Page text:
FASHION SHOW QUESTIONNAIRE
  1. Year of dress (approximate if not know but with a time span like 1900-1908)
  2. Pattern used (if known)
  3. Fabrics used & color/colors (if known)
  4. Trims on dress (types and show where)
  5. Style of dress (type of bodice/ skirt/ overskirt/ bustle/ neckline & sleeve shape/ men's jacket and pants.
  6. Underpinnings worn with skirt (hoop skirt/ corded petticoat/ multi-petticoats/ bustle/ pannier)
  7. What or when would it be worn for? (day time/ dinner or evening/ ball gown/ promenade/recreation)
  8. Bonnet/ hat/ or head cover (style, shape, materials, color, trims used)
  9. Accessories worn (parasol, gloves, jewelry, watch-- describe them)
  10. Anything you'd like the audience to know about your dress- did you make it, your first attempt, favorite pattern, for a specific event)
  11. If possible, include a photo of your dress or you in it, so the narrator has a visual reminder of what you're wearing. 
At the end tell a little bit about yourself- are you in a guild or costume group? How long have you been doing this? Are you a docent? But make it short unless your narrator needs to lengthen it. The entire description shouldn't be longer than one minute.    
  
 For the narrative portion of the show, if you have a theme that tells a story, the description can fit into that, such as women's activities. For the one I'm in this coming weekend, in Port Townsend, WA, I decided to write my description for my Seaside gown that would include a name of a recognizable street in the area. So my narrative ran something like “you might see this lady walking down Water Street in her Seaside gown”. But it was pointed out to me that a “lady” wouldn't have been walking on Water Street unless she was looking for business. Ooops. So that portion is going to be corrected for the show. But I thought that might be fun to include street names like that, especially in an historical area. There are many ideas you can use for the narrative instead of just a dress description. Little vignettes are fun too. A group of ladies sitting around a table, gossiping, playing cards, or drinking tea, and each takes a turn on the stage as her description is read. We've been lucky sometimes to be on a stage that plays have been put on and are able to use their props. Other times we've provided a couple props but this only works if you have someone in charge of them and can set them up. That's too much to ask of your producer and models.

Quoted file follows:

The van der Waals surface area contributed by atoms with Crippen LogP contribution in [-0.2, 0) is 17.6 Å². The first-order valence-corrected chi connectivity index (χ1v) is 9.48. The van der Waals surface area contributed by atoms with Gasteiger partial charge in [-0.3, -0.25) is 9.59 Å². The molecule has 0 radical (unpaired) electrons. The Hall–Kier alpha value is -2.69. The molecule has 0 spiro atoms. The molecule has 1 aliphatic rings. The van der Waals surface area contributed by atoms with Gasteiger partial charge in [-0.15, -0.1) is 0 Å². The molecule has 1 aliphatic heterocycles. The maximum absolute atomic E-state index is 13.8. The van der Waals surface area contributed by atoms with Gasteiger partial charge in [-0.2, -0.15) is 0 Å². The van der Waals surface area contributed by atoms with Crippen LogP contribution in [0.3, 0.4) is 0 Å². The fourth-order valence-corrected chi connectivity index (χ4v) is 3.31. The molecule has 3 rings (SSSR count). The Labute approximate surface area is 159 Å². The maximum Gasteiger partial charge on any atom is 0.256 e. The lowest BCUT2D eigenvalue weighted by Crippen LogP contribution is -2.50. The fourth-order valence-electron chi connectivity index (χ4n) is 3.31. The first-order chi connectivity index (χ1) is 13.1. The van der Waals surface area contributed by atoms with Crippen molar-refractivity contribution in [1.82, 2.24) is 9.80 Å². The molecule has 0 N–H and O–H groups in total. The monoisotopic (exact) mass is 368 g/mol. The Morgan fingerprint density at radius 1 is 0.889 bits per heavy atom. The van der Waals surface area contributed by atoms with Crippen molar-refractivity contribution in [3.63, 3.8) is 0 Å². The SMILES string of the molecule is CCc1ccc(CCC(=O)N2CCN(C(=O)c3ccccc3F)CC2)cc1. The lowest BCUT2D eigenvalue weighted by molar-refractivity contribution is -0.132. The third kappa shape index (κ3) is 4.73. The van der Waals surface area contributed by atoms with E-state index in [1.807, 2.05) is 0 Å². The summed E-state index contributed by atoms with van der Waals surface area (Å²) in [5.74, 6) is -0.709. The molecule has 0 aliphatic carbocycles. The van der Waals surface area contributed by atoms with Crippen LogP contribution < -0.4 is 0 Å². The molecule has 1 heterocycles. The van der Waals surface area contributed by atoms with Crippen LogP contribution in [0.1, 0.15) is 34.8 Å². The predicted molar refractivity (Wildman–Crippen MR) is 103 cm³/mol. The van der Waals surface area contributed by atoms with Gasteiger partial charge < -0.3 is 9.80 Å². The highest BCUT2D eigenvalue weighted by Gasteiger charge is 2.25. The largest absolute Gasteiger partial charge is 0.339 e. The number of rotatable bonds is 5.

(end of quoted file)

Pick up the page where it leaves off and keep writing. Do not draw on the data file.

Our guild doesn't charge for providing fashion shows but we do usually ask that we be fed with something light. It doesn't have to be fancy, and most of us prefer to have it set in back as a buffet where we are so we can eat at will when we have a moment.

It helps the director/narrator to have a backstage manager to keep everything moving in a timely manner. Have a couple copies printed out of the lineup, in LARGE PRINT as some of us won't have our glasses on, and post it near the area where you line up to go out. The manager should also keep the director/narrator up to date if there are any last minute changes to the line up so you don't describe any ghosts onstage, or the wrong person. An idea that came up at the last show I was in was the director/narrator had the description of the model along with a photo of the dress on it so she could immediately see she had the right one.